Alexander Technique In The Bathroom
Since becoming a full-time Alexander teacher in 2003, I’ve taught the Alexander Technique in settings including classrooms, libraries, homes, cars, community centers, hospitals, physical therapy offices, health food stores, neurologists offices, music schools, music studios, office cubicles, colleges, Broadway theatres, and gyms. Today I taught the Alexander Technique in a men’s room.
My student, who I’ll call Alexander, wanted guidance in putting in his new contact lenses, and suggested we use the men’s room so he could wash his hands right before this new procedure. Immediately after entering, Alexander went to wash his hands. Because our intention was to work on his contact lenses, Alexander was not paying very much attention to how he was washing his hands. It was a great opportunity for us to witness his habits while doing something we all do several times a day; standing in front of a sink. Following a brief discussion, including the Alexander Technique’s pillars of awareness, inhibition, and direction, Alexander was able to send his knees forward and his hip joints back, no longer tensing his neck. This had a noticeable affect on his breathing, making it fuller, and slower.
Next, on to the contact lenses. Alexander reached with his left hand to lift his right eyelid, holding the contact lens balanced on his right index finger. After a few times he was able to initiate the movement by leading with his fingertips instead of his shoulder. Not only did this help to make the movement more efficient, it did not put him in the position of the startle response (shoulders lifted), and it’s concurrent affect on the brain.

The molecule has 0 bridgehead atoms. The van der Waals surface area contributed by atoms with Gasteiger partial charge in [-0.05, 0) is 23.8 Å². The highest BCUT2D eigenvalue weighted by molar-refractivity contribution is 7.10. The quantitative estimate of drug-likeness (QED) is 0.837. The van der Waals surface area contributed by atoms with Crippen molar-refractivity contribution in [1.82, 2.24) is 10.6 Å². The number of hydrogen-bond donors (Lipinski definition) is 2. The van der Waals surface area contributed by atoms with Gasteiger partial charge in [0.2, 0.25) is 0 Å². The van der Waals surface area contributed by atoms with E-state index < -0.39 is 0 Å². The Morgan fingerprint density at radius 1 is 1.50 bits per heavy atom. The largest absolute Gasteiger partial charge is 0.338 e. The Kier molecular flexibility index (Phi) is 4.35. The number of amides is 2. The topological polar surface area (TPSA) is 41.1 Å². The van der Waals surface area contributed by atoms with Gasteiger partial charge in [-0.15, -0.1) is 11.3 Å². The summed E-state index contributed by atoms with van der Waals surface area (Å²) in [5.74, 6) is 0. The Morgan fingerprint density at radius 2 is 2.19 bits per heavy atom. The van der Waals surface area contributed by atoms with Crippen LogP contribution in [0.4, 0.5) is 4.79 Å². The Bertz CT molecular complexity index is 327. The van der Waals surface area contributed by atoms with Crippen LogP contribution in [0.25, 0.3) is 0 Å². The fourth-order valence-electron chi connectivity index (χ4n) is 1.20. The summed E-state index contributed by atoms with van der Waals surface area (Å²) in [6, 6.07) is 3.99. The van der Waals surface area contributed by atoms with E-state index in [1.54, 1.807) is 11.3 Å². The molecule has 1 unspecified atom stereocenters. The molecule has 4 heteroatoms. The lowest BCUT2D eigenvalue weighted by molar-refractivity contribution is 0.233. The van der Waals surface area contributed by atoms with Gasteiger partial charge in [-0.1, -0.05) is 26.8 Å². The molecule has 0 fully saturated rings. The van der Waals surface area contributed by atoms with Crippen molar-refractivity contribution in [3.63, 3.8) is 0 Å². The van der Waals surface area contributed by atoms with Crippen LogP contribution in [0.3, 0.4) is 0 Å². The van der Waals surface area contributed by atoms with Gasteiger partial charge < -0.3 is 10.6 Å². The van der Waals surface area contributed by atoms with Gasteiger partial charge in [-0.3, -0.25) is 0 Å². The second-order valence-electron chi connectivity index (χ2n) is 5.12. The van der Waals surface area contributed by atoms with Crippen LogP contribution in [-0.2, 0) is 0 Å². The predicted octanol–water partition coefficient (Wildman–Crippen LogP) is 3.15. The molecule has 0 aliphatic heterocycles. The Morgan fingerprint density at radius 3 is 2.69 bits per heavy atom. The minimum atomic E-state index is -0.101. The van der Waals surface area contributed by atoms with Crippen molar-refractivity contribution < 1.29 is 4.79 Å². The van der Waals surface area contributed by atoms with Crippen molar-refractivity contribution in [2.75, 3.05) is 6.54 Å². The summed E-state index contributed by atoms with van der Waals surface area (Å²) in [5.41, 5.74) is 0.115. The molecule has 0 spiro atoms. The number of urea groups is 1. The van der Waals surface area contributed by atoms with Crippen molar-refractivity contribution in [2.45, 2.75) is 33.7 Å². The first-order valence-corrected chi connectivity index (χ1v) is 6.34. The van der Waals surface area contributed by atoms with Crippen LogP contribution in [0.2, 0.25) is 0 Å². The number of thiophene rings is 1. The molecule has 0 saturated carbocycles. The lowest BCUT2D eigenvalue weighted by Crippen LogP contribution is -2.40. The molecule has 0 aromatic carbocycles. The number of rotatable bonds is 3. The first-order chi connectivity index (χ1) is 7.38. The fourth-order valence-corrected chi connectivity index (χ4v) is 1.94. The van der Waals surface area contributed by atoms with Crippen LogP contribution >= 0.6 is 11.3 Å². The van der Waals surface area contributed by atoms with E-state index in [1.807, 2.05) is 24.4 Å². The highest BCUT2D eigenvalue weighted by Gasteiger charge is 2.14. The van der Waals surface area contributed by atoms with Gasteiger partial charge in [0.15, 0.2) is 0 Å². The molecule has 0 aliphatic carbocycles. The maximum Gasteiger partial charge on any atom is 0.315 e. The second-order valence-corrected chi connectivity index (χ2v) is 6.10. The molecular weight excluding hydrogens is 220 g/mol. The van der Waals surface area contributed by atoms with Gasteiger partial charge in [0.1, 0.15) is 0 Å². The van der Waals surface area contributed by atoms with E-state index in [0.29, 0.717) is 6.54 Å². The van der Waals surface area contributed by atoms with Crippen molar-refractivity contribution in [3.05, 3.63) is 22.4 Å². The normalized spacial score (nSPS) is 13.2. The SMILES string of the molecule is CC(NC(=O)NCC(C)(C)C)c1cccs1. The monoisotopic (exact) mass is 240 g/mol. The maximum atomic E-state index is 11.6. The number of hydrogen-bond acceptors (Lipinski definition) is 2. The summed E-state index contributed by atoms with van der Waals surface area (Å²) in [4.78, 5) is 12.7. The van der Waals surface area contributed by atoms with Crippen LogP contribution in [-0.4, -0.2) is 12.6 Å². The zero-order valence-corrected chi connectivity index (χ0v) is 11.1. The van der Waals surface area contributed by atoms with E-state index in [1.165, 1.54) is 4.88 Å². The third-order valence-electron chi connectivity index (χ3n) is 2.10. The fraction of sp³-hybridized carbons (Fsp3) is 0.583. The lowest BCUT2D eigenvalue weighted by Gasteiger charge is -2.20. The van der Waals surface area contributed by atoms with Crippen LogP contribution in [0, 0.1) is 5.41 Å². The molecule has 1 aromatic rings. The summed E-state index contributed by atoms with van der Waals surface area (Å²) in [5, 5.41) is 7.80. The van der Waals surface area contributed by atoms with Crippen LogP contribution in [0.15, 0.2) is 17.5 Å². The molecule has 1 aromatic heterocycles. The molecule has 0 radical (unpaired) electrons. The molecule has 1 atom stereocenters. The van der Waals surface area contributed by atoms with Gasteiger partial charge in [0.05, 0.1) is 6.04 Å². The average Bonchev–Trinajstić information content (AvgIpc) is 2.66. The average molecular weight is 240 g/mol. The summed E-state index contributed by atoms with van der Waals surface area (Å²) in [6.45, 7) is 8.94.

As Alexander got closer to the mirror to watch himself, he displayed the common habit of craning the neck. Temporarily replacing his habit, he used a combination of hinging from his atlanto-occipital joints at the top of his spine, and his hip joints at the bottom of his spine, lessening the compression. It was now time to move out of the men’s room. Alexander in the Alexander Technique studio.
Back in my studio again, Alexander and I spent some time exploring what it is like to shut your eyes, vs. allowing them to close. (We realized the similarities between the eyelids and the jaw, in that regard.) When you forcefully shut your your eyes, you are adding excessive tension to your facial muscles, and your neck. When you merely allow the eyes to gently close, there is less overall tension. If you then want to open them with your fingers, as when you put in lenses, it takes much less effort, leading to a more easeful, calmer experience, especially if you are new to contact lenses.
Feel free to leave a comment!
Do you use contact lenses?
Are you aware of how you insert and remove them?
Are you aware of what you do with your body in front of the sink?
Mark Josefsberg-Alexander Technique NYC